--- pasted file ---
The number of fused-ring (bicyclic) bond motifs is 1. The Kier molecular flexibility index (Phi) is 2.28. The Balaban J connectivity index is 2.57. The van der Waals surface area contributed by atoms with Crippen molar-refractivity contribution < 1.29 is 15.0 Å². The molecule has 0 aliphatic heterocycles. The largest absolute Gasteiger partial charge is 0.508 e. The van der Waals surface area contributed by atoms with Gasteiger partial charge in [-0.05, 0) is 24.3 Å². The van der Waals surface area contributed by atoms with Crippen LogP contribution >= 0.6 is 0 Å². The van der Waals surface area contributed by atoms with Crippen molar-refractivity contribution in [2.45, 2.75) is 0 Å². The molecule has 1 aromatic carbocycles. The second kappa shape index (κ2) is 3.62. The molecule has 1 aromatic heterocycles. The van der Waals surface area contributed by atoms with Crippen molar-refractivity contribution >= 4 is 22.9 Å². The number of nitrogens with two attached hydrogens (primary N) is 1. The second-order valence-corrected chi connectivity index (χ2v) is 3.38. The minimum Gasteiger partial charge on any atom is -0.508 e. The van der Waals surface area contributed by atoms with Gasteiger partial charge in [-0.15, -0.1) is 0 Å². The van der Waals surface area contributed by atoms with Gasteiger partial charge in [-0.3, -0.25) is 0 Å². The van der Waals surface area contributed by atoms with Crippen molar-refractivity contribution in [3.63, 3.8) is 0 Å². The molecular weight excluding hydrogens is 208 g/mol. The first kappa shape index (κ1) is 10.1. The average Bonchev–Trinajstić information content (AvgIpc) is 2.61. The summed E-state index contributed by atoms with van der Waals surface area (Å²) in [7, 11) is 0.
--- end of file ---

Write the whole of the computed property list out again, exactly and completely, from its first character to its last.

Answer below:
The number of fused-ring (bicyclic) bond motifs is 1. The Kier molecular flexibility index (Phi) is 2.28. The Balaban J connectivity index is 2.57. The van der Waals surface area contributed by atoms with Crippen molar-refractivity contribution < 1.29 is 15.0 Å². The molecule has 0 aliphatic heterocycles. The largest absolute Gasteiger partial charge is 0.508 e. The van der Waals surface area contributed by atoms with Gasteiger partial charge in [-0.05, 0) is 24.3 Å². The van der Waals surface area contributed by atoms with Crippen LogP contribution >= 0.6 is 0 Å². The van der Waals surface area contributed by atoms with Crippen molar-refractivity contribution in [2.45, 2.75) is 0 Å². The molecule has 1 aromatic carbocycles. The second kappa shape index (κ2) is 3.62. The molecule has 1 aromatic heterocycles. The van der Waals surface area contributed by atoms with Crippen molar-refractivity contribution >= 4 is 22.9 Å². The number of nitrogens with two attached hydrogens (primary N) is 1. The second-order valence-corrected chi connectivity index (χ2v) is 3.38. The minimum Gasteiger partial charge on any atom is -0.508 e. The van der Waals surface area contributed by atoms with Gasteiger partial charge in [-0.15, -0.1) is 0 Å². The van der Waals surface area contributed by atoms with Gasteiger partial charge in [-0.3, -0.25) is 0 Å². The van der Waals surface area contributed by atoms with Crippen molar-refractivity contribution in [3.63, 3.8) is 0 Å². The molecular weight excluding hydrogens is 208 g/mol. The first kappa shape index (κ1) is 10.1. The average Bonchev–Trinajstić information content (AvgIpc) is 2.61. The summed E-state index contributed by atoms with van der Waals surface area (Å²) in [7, 11) is 0.